Disbarred Morris County attorney is sentenced to five years for stealing $265K (NJ)

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MORRIS COUNTY — A disbarred Morris County attorney was sentenced today to five years in state prison after pleading guilty in March to the charge of theft by failure to make required disposition.

Pieter DeJong, 63, of the Long Valley section of Washington Township, was indicted by a Morris County grand jury in September 2010 on charges that he stole $265,551 in real estate closing proceeds from the estate of Jane Davis.

The state supreme court disbarred DeJong, who practiced real estate law in the Flanders section of Mount Olive, in September 2009 because of the allegations of misappropriation of funds and failure to cooperate with the ethics investigation.

The Morris County Prosecutor’s Office received a referral from the Office of Attorney Ethics alleging criminal wrongdoing and began its own investigation, which led to the indictment.

“An attorney is trusted to guard the funds of their client,” said Morris County prosecutor Robert Bianchi. “This defendant flagrantly abdicated that responsibility and the prosecution believed that a state prison plea was the only acceptable deterrent for this egregious transgression.

“I applaud the attorney ethics board that took decisive action against the defendant’s license and referred this matter to this office. Our attorney profession is an honorable one and most attorneys fulfill their responsibilities in an ethical fashion.”

Attribution:

Disbarred Morris County attorney is sentenced to five years for stealing $265K
Dan Goldberg
May 27, 2011
The Star-Ledger
http://www.nj.com/news/index.ssf/2011/05/disbarred_morris_county_attorn.html

Additional coverage:

Washington Twp. lawyer gets 5 years for theft from client’s estate
Peggy Wright
May. 27, 2011
DailyRecord.com
http://www.dailyrecord.com/article/20110527/NJNEWS/305270023/Washington-Twp-lawyer-gets-5-years-for-theft-from-client-s-estate

Chastised by a judge for dishonoring the legal profession, a now-disbarred lawyer from Long Valley was sentenced Friday to five years in prison for stealing $265,552 from a deceased woman’s estate.

Pieter DeJong, 63, was first disbarred by the state Supreme Court in 2009 for misappropriation and his prosecution followed. He pleaded guilty in state Superior Court, Morristown, in March to theft by failure to make required disposition of property received between 2005 and 2008 from an estate.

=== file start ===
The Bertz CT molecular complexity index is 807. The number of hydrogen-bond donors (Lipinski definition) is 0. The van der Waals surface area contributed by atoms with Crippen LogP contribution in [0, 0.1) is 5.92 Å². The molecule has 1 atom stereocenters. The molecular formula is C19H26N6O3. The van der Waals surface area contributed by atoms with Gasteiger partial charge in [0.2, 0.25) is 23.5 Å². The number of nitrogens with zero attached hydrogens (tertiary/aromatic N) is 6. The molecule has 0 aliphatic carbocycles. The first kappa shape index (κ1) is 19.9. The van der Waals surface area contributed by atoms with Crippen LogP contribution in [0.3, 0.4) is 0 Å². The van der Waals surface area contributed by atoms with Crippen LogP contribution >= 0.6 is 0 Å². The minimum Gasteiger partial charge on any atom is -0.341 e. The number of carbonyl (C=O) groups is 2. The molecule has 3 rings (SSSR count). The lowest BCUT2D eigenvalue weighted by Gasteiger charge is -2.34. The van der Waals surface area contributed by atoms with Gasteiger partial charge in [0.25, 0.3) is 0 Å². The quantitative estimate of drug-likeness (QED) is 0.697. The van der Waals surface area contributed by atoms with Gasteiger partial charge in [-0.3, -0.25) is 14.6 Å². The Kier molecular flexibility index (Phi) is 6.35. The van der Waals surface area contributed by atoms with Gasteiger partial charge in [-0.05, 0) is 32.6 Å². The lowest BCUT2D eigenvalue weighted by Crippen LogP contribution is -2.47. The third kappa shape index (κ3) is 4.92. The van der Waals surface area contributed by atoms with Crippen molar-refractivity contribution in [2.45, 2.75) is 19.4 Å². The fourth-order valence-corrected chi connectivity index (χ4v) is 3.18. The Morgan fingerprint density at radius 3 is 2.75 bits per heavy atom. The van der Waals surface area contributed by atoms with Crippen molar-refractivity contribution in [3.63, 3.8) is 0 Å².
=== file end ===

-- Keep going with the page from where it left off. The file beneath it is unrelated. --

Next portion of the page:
DeJong, who mainly practiced real estate law, in 2005 represented the buyer of a piece of property. He issued two checks totaling $265,552 from his attorney trust account to the seller, Jane Davis, but she died within a month of the closing so the checks were never cashed. Instead of notifying Davis’s estate, DeJong used the money as his own over a three-year period until estate executors noticed sale proceeds were never deposited into Davis’s account, Morris County Assistant Prosecutor Robert Weber said.

Weber called the theft “a crime of opportunity.” DeJong apologized, saying he has lost the respect of his family and a career he loved. He said he accepted blame but attributed his actions to negligent bookkeeping.

Judge Stuart Minkowitz didn’t buy the excuse, noting that meticulous oversight over client funds and trust accounts is drilled into lawyers.

“The public looks upon attorneys to hold the highest ethical standards,’’ Minkowitz said. “It was not just a lapse in management. It was a gross negligent management of your trust fund. This was over a quarter of a million dollars.’’

DeJong has paid $45,000 in restitution so far to the estate. The Client Protection Fund, to which all lawyers in the state contribute so bilked clients receive restitution, paid $95,000 to the estate. DeJong’s legal malpractice insurance paid the remaining $125,000. The judge ordered DeJong to repay the Client Protection Fund, while the insurer has not sought restitution.

Under the five-year sentence, DeJong will first become eligible for parole in one year and five days. However, he could be released months earlier if accepted into the state’s Intensive Supervision Program, a stringent parole program for non-violent offenders.

County Prosecutor Robert A. Bianchi said the state was adamant that a state prison sentence fit the crime.

“An attorney is trusted to guard the funds of their client. This defendant flagrantly abdicated that responsibility and the prosecution believed that a state prison plea was the only acceptable deterrent for this egregious transgression,’’ Bianchi said.

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